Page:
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Boy, 11, slams residential schools legacy

An 11-year-old boy stole the spotlight at the opening day of the Truth and Reconciliation Commission hearings into the tragedy of Canada's residential schools.

The former foster child, who turned up to ceremonies at The Forks in Winnipeg on Wednesday, told CBC News that members of his family still suffer from the aftershocks the federal government's former policies had on his grandparents and elders.

He cannot be identified because he's a former ward of the child-welfare system — a system he says continues to remove children from their homes and places them in care where they are sometimes subjected to abuse.

In Manitoba, recent data from the provincial children's advocate shows there are more kids in state care than ever before, most of them spread across a number of regional child-welfare authorities throughout the province.

"When I was a baby, like two years old, I was taken away from my Mom to a foster home," the boy said. "And still nothing has changed. They might do something today for residential schools but nothing's changed.

"Well, some kids are still in foster homes, still kids are still being treated bad and you cannot take away what happen to those people that went to residential schools," he said.

He wondered why the government wanted residential schools to exist in the first place, given their legacy of damage and trauma.

"That doesn't, what you call, make sense — like why would they do that?," the boy said. "And still, still, still today, our grandfathers and grandmothers — our elders — are still sad about what happened," he said.

About 150,000 First Nations, Inuit and Metis children were forced to attend the government and church-run schools over much of the last century. The last one closed outside Regina in 1996. About 85,000 former students are still alive.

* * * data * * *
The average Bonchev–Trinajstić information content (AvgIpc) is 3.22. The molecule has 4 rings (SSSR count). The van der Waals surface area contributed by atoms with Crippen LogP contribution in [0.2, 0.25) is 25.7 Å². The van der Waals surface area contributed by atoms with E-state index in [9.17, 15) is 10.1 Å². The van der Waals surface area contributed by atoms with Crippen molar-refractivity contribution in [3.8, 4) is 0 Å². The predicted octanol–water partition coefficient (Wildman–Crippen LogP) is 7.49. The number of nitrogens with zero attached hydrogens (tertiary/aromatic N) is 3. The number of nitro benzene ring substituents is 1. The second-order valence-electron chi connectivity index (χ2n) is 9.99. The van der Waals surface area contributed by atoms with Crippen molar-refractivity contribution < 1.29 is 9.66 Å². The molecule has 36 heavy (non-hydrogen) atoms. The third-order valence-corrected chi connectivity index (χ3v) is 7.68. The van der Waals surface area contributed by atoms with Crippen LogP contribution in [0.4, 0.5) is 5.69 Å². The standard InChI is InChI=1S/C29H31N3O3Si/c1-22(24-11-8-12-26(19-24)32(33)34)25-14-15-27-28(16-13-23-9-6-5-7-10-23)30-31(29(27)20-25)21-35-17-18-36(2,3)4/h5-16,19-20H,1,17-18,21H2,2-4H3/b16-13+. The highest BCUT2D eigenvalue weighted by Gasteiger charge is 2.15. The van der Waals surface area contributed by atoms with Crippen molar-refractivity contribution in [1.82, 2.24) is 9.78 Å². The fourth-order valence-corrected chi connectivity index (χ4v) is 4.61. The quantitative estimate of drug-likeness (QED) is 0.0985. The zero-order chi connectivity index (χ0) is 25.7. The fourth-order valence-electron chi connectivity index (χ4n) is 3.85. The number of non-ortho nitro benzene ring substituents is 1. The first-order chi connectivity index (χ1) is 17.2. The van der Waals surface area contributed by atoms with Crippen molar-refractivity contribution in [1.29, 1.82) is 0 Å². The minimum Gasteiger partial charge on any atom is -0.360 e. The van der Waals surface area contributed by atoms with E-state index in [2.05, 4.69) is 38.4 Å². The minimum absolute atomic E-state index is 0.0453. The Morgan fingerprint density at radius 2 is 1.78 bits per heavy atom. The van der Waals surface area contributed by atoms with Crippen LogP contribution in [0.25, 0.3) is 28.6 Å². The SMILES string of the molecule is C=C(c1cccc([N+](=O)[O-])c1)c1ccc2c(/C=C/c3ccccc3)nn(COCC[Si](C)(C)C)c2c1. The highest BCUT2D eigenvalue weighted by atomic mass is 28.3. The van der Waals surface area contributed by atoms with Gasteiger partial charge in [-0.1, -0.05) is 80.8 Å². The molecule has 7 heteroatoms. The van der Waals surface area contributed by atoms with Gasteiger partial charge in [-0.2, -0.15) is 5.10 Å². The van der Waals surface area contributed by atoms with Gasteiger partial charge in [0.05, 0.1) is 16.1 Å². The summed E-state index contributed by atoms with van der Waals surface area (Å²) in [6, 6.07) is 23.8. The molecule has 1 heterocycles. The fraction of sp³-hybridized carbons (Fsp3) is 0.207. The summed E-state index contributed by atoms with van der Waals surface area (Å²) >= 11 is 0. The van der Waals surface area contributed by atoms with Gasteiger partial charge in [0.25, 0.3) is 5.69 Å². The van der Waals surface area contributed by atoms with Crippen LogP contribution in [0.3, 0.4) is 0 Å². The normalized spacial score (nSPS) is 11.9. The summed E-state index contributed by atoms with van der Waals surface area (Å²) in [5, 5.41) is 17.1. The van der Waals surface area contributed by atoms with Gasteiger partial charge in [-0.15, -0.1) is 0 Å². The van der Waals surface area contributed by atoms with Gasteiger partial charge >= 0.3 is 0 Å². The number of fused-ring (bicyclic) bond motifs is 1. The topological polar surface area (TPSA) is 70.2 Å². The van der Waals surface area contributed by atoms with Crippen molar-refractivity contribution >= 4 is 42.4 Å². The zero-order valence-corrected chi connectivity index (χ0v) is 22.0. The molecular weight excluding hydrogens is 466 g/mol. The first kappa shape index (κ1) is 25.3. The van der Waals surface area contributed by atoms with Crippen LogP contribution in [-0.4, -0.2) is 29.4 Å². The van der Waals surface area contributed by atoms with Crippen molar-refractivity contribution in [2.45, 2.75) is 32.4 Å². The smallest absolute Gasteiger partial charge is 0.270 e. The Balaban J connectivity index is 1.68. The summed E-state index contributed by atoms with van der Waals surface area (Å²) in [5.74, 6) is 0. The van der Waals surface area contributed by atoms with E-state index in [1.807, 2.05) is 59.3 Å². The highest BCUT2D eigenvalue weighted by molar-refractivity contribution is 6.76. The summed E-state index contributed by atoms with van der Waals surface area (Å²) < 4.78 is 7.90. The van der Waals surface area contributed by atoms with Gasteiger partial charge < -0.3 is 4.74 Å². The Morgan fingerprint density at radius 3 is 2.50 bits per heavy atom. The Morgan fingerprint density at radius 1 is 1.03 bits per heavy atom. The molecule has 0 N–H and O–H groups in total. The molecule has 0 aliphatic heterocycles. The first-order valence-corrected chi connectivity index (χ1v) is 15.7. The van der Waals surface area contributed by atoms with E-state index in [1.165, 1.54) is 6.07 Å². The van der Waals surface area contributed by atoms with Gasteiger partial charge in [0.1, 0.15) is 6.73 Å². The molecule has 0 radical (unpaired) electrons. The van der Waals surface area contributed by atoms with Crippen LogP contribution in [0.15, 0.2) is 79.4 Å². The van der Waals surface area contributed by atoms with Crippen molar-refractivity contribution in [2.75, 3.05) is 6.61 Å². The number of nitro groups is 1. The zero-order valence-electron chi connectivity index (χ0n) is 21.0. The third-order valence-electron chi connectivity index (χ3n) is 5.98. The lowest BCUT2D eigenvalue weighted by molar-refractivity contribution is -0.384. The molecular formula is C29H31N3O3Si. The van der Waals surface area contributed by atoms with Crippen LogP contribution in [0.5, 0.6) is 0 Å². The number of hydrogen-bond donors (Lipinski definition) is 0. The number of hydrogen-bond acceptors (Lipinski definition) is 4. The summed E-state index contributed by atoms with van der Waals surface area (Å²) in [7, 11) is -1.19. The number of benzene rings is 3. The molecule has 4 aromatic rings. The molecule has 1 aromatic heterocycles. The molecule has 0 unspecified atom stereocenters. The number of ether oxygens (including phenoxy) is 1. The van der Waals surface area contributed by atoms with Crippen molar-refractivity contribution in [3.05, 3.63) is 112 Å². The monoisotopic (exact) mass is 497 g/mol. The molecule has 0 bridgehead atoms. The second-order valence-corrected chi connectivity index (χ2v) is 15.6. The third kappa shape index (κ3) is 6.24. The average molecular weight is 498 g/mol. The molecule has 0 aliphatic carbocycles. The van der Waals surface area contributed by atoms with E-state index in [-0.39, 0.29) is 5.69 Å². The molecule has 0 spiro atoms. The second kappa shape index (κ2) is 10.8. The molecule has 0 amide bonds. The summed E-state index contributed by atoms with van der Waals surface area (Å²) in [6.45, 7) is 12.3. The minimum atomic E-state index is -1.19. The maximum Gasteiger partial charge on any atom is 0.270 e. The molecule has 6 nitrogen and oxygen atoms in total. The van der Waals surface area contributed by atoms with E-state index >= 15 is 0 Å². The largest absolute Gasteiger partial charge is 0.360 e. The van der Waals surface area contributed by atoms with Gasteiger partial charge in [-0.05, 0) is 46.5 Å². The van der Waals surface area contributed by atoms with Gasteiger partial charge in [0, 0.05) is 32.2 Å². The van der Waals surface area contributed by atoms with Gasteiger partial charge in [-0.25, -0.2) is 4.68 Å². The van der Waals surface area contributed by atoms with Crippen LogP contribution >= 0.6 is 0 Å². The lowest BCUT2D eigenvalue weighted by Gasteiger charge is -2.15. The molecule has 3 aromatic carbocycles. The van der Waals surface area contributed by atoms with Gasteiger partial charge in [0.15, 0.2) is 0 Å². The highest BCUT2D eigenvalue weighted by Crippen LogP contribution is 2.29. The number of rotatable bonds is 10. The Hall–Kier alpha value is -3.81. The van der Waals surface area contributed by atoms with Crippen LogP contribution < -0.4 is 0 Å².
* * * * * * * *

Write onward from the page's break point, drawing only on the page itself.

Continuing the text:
The $60-million truth commission, meant to expose and expiate the pain and suffering caused by the policy, was part of a landmark deal reached with survivors who had filed a class-action lawsuit against Ottawa and the churches that ran the schools.

Others also shared their experiences — some in private, some in public — with those at the commission charged with recording their stories for a national public archive.

Robert Joseph, from British Columbia, told the commission he was sexually abused by two people as a young student. He said he used to hide under his blankets and dream about this family, whom he was not allowed to see.

Leanne Sleigh, from Alberta, told the commission she felt worthless after attending a residential school where she was sexually abused.

Mary Simon, head of Canada's largest Inuit group, said she was made to feel ashamed of her culture at a day school in northern Quebec. She said she had her hand strapped whenever she spoke her language.
Healing and forgiveness

While many spoke of their trauma and anger toward the government and those who ran the schools, others, such as Rev. Guy Lavallee from St. Laurent, Man., spoke of the need for healing and forgiveness.

Lavallee, a Catholic priest who is Metis, said he understands why people are upset.

"I think that animosity has been in the minds [and] hearts of survivors for many years now," he said. "They have the opportunity to express themselves fully here."

All Canadians need to take part in the commission's work, he said.

It is expected that more than 5,000 people, including former students, leaders of aboriginal organizations, church groups and members of the general public will attend the event during its four days in Winnipeg.

The commission has the ability to record as many as 600 statements from survivors during its time in the city.

By noon Wednesday, about 50 people had given one.

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Tags: canada, youth
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